Fortunately, every now and then, I run into someone. People are generally friendly to the postman. Some people will even wait at their doors until I arrive. It’s always a pleasant word and good wish. But then, they often reveal something, like, they don’t know what the neighbor’s address is or who they are. People living in proximity to each other don’t know one another. They often have unfavorable opinions of their neighbors.
It makes me very happy to live in a neighborhood in the city.
Nature has all kinds of surprises for me. There was a moment a week or so ago, when I looked up from my mail and realized just how quiet the day had become. It was snowing, that heavy, dry snow that acts as a baffle for all noises large and small. I stopped for a moment and watched a car drive by as silently and stealthily as if it was one of those incredibly smart Teslas. No engine or tire sounds. Just an SUV slithering silent in the storm.
A few weeks ago, I delivered in a thunderstorm. It was wet but the day was 45 degrees, which is relatively warm for this time of year. I didn’t have good rain gear. In fact, all I has was an army trenchcoat that was water resistant for about an hour. I came home wet, wet, wet. But the day was beautiful, thunder and lightning, rain in sheets and curtains. It was sublime and there was no one around to enjoy it but me.
Another rainstorm really made me miserable. Like before, thunder and lightning, heavy rain. But the temperature was closer to 30. I was fine when I was walking. But at the end of the day, I unloaded my truck and I was sopped to the bone. Hypothermia set in, and it reminded me of a great weekend, one of the happiest of my unlucky high school years, when I came down with hypothermia. It’s not that the condition is great. It’s terrible. But as I was shivering uncontrollably and clenching my teeth, I had these beautiful memories to get me home. It took me a half hour to undress and another hour to stop shaking. As I began to warm up, I thought, what a deal. To have to go through a bout with death to remember such things.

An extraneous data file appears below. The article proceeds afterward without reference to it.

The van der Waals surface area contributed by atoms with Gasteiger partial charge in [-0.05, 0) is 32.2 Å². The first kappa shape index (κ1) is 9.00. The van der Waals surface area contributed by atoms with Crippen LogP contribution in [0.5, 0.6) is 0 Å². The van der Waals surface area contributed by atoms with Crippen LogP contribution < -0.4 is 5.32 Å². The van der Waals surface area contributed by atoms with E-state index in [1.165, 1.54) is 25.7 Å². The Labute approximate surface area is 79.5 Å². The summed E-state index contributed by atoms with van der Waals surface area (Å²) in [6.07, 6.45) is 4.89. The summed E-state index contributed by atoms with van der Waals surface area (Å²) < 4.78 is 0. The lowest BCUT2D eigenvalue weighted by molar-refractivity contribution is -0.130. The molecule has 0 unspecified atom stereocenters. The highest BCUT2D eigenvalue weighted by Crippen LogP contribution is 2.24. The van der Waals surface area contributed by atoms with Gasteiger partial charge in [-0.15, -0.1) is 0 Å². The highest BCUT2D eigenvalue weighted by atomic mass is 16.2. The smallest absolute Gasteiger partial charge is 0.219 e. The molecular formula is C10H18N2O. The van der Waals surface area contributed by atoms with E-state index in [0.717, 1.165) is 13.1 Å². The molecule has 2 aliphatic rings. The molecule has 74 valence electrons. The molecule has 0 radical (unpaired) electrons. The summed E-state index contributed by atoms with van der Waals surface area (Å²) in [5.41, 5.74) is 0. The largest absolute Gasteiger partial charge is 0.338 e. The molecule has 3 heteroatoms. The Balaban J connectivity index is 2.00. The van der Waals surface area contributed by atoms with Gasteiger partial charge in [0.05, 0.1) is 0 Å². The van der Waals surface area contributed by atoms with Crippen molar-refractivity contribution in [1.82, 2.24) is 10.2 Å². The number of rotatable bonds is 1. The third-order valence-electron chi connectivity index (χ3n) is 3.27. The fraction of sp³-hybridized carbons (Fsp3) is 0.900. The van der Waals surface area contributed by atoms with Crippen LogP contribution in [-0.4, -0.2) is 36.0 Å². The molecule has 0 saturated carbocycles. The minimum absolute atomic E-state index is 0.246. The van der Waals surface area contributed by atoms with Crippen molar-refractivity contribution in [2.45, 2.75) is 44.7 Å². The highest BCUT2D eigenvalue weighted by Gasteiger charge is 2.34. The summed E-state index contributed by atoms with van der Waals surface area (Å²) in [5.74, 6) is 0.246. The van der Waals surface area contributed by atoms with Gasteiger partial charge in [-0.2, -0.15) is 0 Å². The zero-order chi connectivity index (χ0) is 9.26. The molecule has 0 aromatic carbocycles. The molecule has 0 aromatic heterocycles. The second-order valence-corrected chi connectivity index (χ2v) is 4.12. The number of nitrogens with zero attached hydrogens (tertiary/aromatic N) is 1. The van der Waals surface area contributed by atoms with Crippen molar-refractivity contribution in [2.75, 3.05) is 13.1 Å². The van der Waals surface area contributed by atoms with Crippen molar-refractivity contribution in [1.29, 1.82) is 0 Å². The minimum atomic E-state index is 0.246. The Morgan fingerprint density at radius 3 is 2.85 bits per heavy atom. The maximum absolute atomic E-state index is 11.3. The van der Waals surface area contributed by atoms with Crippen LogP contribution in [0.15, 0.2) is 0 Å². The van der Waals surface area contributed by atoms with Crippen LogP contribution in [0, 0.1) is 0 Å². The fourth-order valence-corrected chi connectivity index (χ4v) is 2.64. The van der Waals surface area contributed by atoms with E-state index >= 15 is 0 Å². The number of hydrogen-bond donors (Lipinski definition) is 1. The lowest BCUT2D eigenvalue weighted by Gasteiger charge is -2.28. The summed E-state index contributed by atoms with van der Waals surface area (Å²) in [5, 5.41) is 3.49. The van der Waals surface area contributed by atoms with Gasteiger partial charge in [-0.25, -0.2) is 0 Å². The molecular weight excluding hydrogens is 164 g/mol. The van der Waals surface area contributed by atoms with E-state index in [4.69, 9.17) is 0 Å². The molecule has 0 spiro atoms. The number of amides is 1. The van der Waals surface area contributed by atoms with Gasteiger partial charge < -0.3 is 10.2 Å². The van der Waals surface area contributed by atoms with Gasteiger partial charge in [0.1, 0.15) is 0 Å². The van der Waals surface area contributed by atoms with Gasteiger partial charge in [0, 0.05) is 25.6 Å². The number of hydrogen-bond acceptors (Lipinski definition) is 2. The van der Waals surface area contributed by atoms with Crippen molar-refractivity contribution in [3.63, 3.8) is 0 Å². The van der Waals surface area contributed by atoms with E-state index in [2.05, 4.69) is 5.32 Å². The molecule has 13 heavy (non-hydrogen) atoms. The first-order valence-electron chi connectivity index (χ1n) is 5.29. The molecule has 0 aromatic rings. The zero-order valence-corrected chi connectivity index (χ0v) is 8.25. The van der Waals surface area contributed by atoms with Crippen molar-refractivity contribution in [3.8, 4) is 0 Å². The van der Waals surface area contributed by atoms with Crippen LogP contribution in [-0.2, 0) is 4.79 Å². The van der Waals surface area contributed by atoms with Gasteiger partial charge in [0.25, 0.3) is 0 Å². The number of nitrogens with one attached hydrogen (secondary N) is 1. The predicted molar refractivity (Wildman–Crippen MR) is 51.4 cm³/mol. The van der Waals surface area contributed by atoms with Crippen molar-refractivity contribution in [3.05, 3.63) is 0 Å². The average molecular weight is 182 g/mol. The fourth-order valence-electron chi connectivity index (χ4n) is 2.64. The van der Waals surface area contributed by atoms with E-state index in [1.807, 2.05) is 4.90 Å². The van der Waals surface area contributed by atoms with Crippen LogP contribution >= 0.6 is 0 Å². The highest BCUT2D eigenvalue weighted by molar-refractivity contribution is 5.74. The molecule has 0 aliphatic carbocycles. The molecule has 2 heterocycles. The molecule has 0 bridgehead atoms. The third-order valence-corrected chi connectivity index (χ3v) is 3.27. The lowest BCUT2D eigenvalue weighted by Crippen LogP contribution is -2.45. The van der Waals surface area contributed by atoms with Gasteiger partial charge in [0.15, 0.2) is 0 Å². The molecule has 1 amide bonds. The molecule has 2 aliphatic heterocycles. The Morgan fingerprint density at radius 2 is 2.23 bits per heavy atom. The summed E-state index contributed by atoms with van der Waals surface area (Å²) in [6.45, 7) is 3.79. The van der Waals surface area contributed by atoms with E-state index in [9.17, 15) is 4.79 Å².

Such times are short lived. The mail requires all my attention. It demands that I remain in the moment all the time. In the moment and with the mail. If my mind is anywhere else, I screw it up and have to backtrack. I waste time, and everything at the Postal Service runs on time. If it takes me a few extra seconds at a post box to deal with a third bundle—shoppers and those advertising papers we get twice a week—then we are talking about hours at the end of the day after 600 or so stops.
I feel the time pressure. Every relay is said to take 15 minutes or so. I have yet to do a relay in that time. Delivering the mail from the truck, around the block or up the street and back to the truck always takes me more like 20 or 25 minutes, maybe longer. Just yesterday, they sent me out with two hours of mail that took me over three hours to deliver.
But I ought not disqualify myself before they do. So far, the supervisor tells me at the end of the day, especially hard ones, that I’ve done a good job. So, I have to go with that.